Gold News

Stocks Crash! Or Maybe Not

Fed to the rescue seems to be the guess...
The STAIRS UP and the elevator down, writes Brian Maher at The Daily Reckoning.
Here you have the stock market's general rate of travel, depending upon its direction of travel.
The stock market has lately made tremendous speed – downward.
It has been imprisoned within a plunging elevator car, stark with terror, abandoned to the mercies of merciless gravity.
The S&P 500 and Nasdaq Composite have been jammed into the identical elevator, enduring identical horrors.
The S&P quit the stairs on Jan. 4, at the level of 4,818.
Into the elevator car it went.
But precisely like the other major indexes, the Nasdaq has also enjoyed a couple of good haulings back upwards, none more dramatic than last Monday.
What's happening? Explains CNBC:
"Though some areas of the market considered more expensive or speculative began to struggle in November, the broader market took a big step back during the first week of January following increasing hints from the Federal Reserve that the central bank will take aggressive action to slow down the jump in consumer prices...
"The central bank has signaled that it plans to stop its asset purchases, hike rates and possibly reduce its balance sheet, starting in March. Government bond yields have surged in preparation for the rate increases, with the US 10-year Treasury rising more than 40 basis points this year alone..."
Yet why did Meta, Amazon and Microsoft close higher after losing to gravity much of the day? Why the late jumps? Why the nearly 1,100-point swing of the Dow Jones?
We have rarely witnessed such a violent market schizophrenia within such a tight stretch.
Did the fears besieging markets for the past weeks scatter suddenly late one afternoon?
We can discern little reason why they would.
Experts would have us believe investors simply bought "the dip" late this afternoon.
J.P.Morgan's Marko Kolanovic:
"The recent pullback in risk assets appears overdone, and a combination of technical indicators approaching oversold territory and sentiment turning bearish suggest we could be in the final stages of this correction."
Just so. Yet this lovely theory leaves us far from convinced.
Did investors discover the technical indicators only late in the day last Monday? We hazard markets were "oversold" throughout the morning and much of the afternoon.
Perhaps the algorithms initiated stock purchases once markets approached a particular floor.
Yet perhaps Mr.Kolanovic gives another clue, an unintentioned clue:
"While the market struggles to digest the rotation forced on it by rising a worst-case scenario we could see a return of the 'Fed put'."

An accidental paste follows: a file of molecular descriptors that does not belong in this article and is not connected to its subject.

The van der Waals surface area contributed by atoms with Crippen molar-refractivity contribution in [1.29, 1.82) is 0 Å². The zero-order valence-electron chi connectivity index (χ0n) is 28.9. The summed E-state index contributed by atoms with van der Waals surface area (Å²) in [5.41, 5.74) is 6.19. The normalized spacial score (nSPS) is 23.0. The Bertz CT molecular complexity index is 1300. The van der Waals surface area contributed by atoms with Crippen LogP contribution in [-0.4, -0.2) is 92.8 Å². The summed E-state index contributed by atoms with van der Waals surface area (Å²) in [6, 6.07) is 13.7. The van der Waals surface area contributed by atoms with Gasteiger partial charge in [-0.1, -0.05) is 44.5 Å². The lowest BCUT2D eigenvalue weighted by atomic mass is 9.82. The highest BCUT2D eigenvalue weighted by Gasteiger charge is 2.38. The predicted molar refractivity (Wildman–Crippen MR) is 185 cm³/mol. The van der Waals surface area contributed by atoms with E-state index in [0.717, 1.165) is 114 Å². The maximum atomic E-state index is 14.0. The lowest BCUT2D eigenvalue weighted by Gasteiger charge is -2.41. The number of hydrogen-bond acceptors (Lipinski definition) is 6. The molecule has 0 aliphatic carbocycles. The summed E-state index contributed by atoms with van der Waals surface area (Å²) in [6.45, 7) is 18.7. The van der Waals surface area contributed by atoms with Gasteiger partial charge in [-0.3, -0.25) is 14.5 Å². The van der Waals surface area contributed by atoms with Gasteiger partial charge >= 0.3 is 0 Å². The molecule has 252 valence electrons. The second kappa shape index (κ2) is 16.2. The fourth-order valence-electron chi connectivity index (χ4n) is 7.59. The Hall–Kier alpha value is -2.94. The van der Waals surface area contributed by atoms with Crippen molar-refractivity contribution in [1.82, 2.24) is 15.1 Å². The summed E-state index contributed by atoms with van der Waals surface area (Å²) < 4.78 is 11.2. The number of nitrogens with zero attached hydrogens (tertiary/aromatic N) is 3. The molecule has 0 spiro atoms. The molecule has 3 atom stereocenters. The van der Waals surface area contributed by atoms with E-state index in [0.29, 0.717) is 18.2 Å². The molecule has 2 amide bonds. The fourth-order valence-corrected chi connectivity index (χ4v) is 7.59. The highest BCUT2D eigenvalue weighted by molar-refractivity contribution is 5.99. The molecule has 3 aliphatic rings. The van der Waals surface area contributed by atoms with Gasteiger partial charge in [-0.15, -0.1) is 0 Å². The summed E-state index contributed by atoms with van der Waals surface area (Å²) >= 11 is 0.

Perhaps markets decided the Federal Reserve will ride heroically to their rescue. It has proven a safe wager in the past.
Perhaps, even, someone within the Federal Reserve whispered into someone's ear that its asset purchases will continue – that it will repair the elevator before the plummets continue.
We have no answer of course. Perhaps – unlikely though it is – the experts are correct.
Markets are oversold and investors sniffed opportunity.
We extended a line to our colleague Dave Gonigam of The 5 Min Forecast. Perhaps his spies had reported rumors, we wondered. They did not.
Mr.Gonigam could only raise his arms up into the air...and sigh: "Nothing is rational anymore."
We have arrived at the identical conclusion. Nothing is rational anymore – nor has anything been rational for years and years.
For years the Federal Reserve twisted the road signs on the road to price discovery. East is west, west is east. North is south and south is north.
Or is north west? Is west south? No one can say.
The Federal Reserve has blocked off every southbound lane...and detoured all traffic into one single lane heading north.
Or to return to our elevator analogy: The Federal Reserve has kept the elevator car ranging between the upper floors.
Yet it now has a burgeoning inflation on its hands. It must tighten monetary policy in order to scotch it.
Yet those trapped in the elevator car require monetary easiness.
The one question then remains: Will the Federal Reserve let the elevator go crashing to the ground?

Formerly an independent researcher and writer, Brian Maher is managing editor of The Daily Reckoning, the contrarian investment email launched in 1999 and now read by over half-a-million people worldwide each day.

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